Thursday, March 22, 2012

800th Anniversary of the Founding of the Poor Clares

Looking at the National Catholic Reporter website, I came across an essay by Jon M. Sweeney.  He is an author who has written about saints, especially St. Francis of Assisi.  He also wrote prayer books dedicated to both St. Francis and St. Clare.

In his essay, Jon Sweeney stated that last Sunday, March 18th, in 1212, would have been the Palm Sunday in Assisi, when Clare would leave her family, and their wealth and prestige; and go join Francis and his ragged little band of followers.  That night she would dedicate herself to living the Gospel of Jesus Christ, guided by Francis and the Holy Spirit.  Thus was born another branch of the Franciscan family, the Poor Clares.  It is unique in that it is a monastic, contemplative movement, but it is faithful to the spirit of St. Francis and St. Clare.

Tuesday, March 20, 2012

From My March Column in Fraternity Newsletter

“United by their vocation as brothers and sisters of penance, and motivated by the dynamic power of the gospel, let them conform their thoughts and deeds to those of Christ by means of that radical interior  change which the gospel itself calls conversion.  Human frailty makes it necessary that this conversion be carried out daily.”  (Art. 7a, SFO Rule)

Saint Francis was constantly reminding his followers that they could never be satisfied with the level progress they had made on living the Gospel life.  He is quoted as saying in the later years of his life,” Brothers, let us begin again, because up until now we have done nothing.”  He recognized that the spiritual journey in never over, that we travel it every day of our life.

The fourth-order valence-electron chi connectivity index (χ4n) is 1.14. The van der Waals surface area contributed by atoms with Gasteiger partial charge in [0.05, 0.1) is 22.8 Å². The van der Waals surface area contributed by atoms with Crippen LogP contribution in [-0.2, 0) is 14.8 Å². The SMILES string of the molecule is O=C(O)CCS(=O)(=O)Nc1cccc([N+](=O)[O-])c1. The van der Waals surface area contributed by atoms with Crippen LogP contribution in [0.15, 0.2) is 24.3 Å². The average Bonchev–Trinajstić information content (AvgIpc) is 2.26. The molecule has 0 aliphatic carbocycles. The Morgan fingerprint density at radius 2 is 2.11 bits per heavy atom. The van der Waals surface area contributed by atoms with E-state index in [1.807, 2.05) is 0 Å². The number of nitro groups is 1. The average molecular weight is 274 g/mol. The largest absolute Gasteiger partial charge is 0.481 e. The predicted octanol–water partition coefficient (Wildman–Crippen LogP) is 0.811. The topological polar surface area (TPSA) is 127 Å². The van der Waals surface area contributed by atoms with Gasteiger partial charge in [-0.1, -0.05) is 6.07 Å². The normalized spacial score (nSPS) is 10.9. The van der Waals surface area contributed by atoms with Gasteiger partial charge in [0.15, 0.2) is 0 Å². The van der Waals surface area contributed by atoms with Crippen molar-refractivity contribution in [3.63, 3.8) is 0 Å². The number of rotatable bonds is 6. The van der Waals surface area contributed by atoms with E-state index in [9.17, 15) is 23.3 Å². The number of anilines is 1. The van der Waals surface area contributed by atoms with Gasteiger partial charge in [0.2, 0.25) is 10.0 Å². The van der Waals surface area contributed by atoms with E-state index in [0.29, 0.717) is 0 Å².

All of us can become complacent about where we are in our relationship with God.   Lent provides us an opportunity to do a reality check on that relationship, an opportunity to deepen that relationship.  The Church calls us to intensify our practice of the spiritual disciplines of prayer, fasting and almsgiving.  Lent gives us the inspiration, the nudge, to spend more time in solitude, reading and reflecting on Scripture, letting the Holy Spirit speak to our hearts.  We then can see if we are making a relationship with God a priority in our life, if we letting the Spirit inspire us to greater acts of charity, if we are letting the Gospel of Christ guide us in our daily lives.

Our Rule and this season of Lent both remind us that the process of conversion is never finished, never over, no matter how long we have been professed.  Each day we must answer anew the call of Jesus to pick up our cross and follow Him.